VATICAN CITY, VATICAN - MARCH 13:  A woman holds rosary beads while she prays and waits for smoke to emanate from the chimney on the roof of the Sistine Chapel which will indicate whether or not the College of Cardinals have elected a new Pope on March 13, 2013 in Vatican City, Vatican. Pope Benedict XVI's successor is being chosen by the College of Cardinals in Conclave in the Sistine Chapel. The 115 cardinal-electors, meeting in strict secrecy, will need to reach a two-thirds-plus-one vote majority to elect the 266th Pontiff.  (Photo by Dan Kitwood/Getty Images)
The Catholic Church's response to sexual abuse allegations
02:45 - Source: CNN
Rome CNN  — 

Pope Francis has told those who abuse minors to hand themselves in to civil justice authorities and “prepare for divine justice,” in his strongest words to date on the sex abuse crisis roiling the Roman Catholic Church.

In his annual speech to the Vatican’s Curia on Friday morning, the Pope also thanked the media for exposing the sex abuse crisis and encouraged survivors to speak out.

“I myself would like to give heartfelt thanks to those media professionals who were honest and objective and sought to unmask these predators and to make their victims’ voices heard,” the Pope said.

“The Church asks that people not be silent… since the greater scandal in this matter is that of cloaking the truth,” he said.

“To those who abuse minors I would say this – convert and hand yourself over to human justice and prepare for divine justice.”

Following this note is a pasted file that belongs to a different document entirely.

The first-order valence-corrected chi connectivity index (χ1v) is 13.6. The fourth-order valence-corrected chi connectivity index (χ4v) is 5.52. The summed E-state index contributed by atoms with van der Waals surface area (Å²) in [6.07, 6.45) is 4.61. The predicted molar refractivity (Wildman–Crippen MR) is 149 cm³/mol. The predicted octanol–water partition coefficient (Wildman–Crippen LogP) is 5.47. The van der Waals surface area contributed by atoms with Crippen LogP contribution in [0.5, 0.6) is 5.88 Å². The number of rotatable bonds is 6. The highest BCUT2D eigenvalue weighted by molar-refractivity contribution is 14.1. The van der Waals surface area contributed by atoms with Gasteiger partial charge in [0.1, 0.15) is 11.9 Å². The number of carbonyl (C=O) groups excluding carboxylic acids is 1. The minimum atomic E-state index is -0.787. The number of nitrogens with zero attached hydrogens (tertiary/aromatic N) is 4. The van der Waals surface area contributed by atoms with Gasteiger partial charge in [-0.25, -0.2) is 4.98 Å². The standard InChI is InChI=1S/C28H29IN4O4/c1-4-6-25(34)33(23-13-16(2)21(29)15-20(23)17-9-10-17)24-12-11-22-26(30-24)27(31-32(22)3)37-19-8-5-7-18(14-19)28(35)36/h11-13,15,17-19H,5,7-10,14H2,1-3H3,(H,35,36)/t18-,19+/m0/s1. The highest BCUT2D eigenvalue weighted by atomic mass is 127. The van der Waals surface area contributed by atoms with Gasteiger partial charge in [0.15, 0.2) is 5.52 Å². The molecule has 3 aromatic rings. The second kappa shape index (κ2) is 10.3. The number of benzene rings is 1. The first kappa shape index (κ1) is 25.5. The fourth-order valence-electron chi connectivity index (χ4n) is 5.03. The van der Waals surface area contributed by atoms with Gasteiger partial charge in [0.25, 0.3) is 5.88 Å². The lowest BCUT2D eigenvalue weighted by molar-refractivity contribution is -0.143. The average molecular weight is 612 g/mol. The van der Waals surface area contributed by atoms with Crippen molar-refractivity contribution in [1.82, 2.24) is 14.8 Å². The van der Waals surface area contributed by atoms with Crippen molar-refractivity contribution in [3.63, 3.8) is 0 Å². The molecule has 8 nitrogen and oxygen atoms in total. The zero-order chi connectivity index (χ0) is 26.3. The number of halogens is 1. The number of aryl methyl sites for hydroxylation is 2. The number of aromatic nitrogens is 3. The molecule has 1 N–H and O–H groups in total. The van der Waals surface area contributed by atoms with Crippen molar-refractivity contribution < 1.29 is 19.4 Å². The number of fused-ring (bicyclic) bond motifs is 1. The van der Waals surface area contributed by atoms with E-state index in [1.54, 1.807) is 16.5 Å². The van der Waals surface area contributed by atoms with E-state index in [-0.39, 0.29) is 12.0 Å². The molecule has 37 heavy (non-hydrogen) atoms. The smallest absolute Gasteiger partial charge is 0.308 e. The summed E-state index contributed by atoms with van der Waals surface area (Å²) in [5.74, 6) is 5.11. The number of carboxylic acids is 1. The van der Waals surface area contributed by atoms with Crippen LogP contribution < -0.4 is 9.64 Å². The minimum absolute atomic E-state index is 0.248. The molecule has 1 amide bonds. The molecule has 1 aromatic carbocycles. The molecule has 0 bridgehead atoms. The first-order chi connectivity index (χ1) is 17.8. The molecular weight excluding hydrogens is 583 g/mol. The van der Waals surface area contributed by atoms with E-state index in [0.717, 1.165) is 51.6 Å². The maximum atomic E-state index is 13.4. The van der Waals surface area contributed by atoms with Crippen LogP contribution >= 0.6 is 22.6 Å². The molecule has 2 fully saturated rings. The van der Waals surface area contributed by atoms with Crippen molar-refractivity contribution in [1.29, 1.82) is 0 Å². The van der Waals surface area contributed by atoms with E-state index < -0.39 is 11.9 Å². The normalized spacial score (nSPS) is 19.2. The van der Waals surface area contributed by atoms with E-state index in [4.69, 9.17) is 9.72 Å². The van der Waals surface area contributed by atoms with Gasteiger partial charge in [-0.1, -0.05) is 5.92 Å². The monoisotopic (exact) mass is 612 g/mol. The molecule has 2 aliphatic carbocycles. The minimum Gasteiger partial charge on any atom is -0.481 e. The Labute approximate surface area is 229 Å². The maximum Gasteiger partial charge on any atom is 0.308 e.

Francis has come under increasing pressure to act decisively on the sex abuse crisis, following a year of continuing revelations of abuse and cover-up that have put his credibility on the line.

In May, the entire bishops’ conference of Chile offered to resign in the wake of sexual abuse scandals there, and Francis admitted that he, too, “was part of the problem.”

In August, a Pennsylvania grand jury report was released detailing the horrific stories of some 300 priests who were accused of sexually abusing more than 1,000 child victims since 1947. A week later, the Vatican’s ex-ambassador to Washington alleged that the Pope himself knew about accusations of sexual abuse by former Cardinal Theodore McCarrick for five years, but failed to remove him.

The Pope responded that he “would not say a single word” on the matter. McCarrick, who once led the Archdiocese of Washington, denied wrongdoing and eventually resigned, but Francis’ silence created further doubt and confusion in the Catholic Church.

The Pope has called for the first global meeting of bishops to take place at the Vatican in February to discuss sexual abuse. Given the tumultuous events of the past year, that meeting now becomes a decisive one for the credibility of Francis’ papacy.

“This coming February, the Church will restate her firm resolve to pursue unstintingly a path of purification,” said Francis in his remarks Friday. “She will question, with the help of experts, how best to protect children, to avoid these tragedies, to bring healing and restoration to the victims, and to improve the training imparted in seminaries.

“An effort will be made to make past mistakes opportunities for eliminating this scourge, not only from the body of the Church but also from that of society.”

The Pope vowed the church would “never seek to hush up or not take seriously any case,” while admitting its record was flawed.

“It is undeniable that some in the past, out of irresponsibility, disbelief, lack of training, inexperience, or spiritual and human short-sightedness, treated many cases without the seriousness and promptness that was due,” he said. “That must never happen again.”

Francis also acknowledged the difficulties faced by those people who do come forward with allegations of abuse, saying “the guilty are capable of skillfully covering their tracks” even from those closest to them.

“The victims too, carefully selected by their predators, often prefer silence and live in fear of shame and the terror of rejection,” he said.

Survivors of clerical abuse have previously accused Francis of doing too little to tackle the crisis and of minimizing the church’s responsibility.